I had a phone call a couple of days ago from a woman asking why all the fire ants have disappeared. I was quick to say that they’ve just gone deep into the ground to get away from the heat and to find some moisture.

Some fancy terms that I heard some years ago about fire ants is that they are “thermo-regulatory“ and “hydro-regulatory”. Indeed, they will often seem to go away when they are just deeper in the ground looking for moisture and more moderate temperatures

But all most folks really want to know about fire ants is how to get rid of them!

Every year we do our best to get rid of them. And each year, we tend to be frustrated.

Fire ants are native to South America. They entered the U.S. through Mobile, Alabama, probably in soil used for ships’ ballasts. They were accidentally introduced around the 1930’s and have been spreading since.

Red imported fire ants are very aggressive, efficient competitors. Since the 1950’s in Texas, the ant has been spreading north, west and south. They now infest the eastern two-thirds of the state, and most every urban area in west Texas. While the bad news is that they are a permanent problem, the good news is that, with relatively little cost and effort, you can prevent most of the problems they cause using currently available methods.

This fall is an ideal time to apply fire ant bait to your lawn. Ants are still foraging so you can apply bait when no rain is expected for several days after treatment. Baits are slow-acting, taking weeks to months to reduce ant mound numbers. Unlike a mound treatment that is supposed to work quickly on each mound you find, baits can be taken back to work on lots of mounds – even those you cannot see. Their work is conducted underground, all winter long, slowly but surely reducing their numbers.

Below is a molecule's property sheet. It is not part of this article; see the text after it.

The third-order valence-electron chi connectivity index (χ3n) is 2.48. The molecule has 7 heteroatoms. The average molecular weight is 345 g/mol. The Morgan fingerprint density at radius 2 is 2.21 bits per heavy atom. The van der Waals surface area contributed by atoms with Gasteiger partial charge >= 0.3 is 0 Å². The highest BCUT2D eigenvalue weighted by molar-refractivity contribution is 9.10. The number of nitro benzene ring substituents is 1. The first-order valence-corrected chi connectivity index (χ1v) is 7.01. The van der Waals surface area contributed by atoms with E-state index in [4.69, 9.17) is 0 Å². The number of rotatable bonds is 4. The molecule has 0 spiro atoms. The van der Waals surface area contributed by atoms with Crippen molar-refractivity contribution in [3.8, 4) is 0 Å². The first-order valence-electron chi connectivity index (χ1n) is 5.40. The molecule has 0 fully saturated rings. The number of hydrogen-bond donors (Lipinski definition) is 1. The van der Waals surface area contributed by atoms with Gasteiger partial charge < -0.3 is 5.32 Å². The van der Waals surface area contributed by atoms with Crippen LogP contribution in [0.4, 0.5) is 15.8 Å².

The concept is that a good bait treatment at this time of the year, will yield excellent results come next spring. Consider the satisfaction in knowing that baits gathered and stored by fire ants in the fall will kill off fire ants all winter long.

To maximize your effectiveness, work with neighbors to apply bait. Since fire ants travel from yard to yard, team up with your neighbors to implement fire ant control programs at the same time. Decide what control method to use and find a weekend to get it out.

Use according to the label. There is a wealth of good information contained in the tiny print on the back of the package. Closely follow label directions. Today’s baits are gentle on the environment and are best applied using crank-type seeders or spreaders.

By starting your fire ant control program in the fall and following a regular maintenance schedule thereafter in the spring, you’ll see far fewer ants even when it is not hot and dry.


Cary Sims
Cary Sims
Cary Sims is the County Extension Agent for agriculture and natural resources for Angelina County. His email address is cw-sims@tamu.edu

Educational programs of the Texas AgriLife Extension Service are open to all people without regard to race, color, sex, disability, religion, age, or national origin.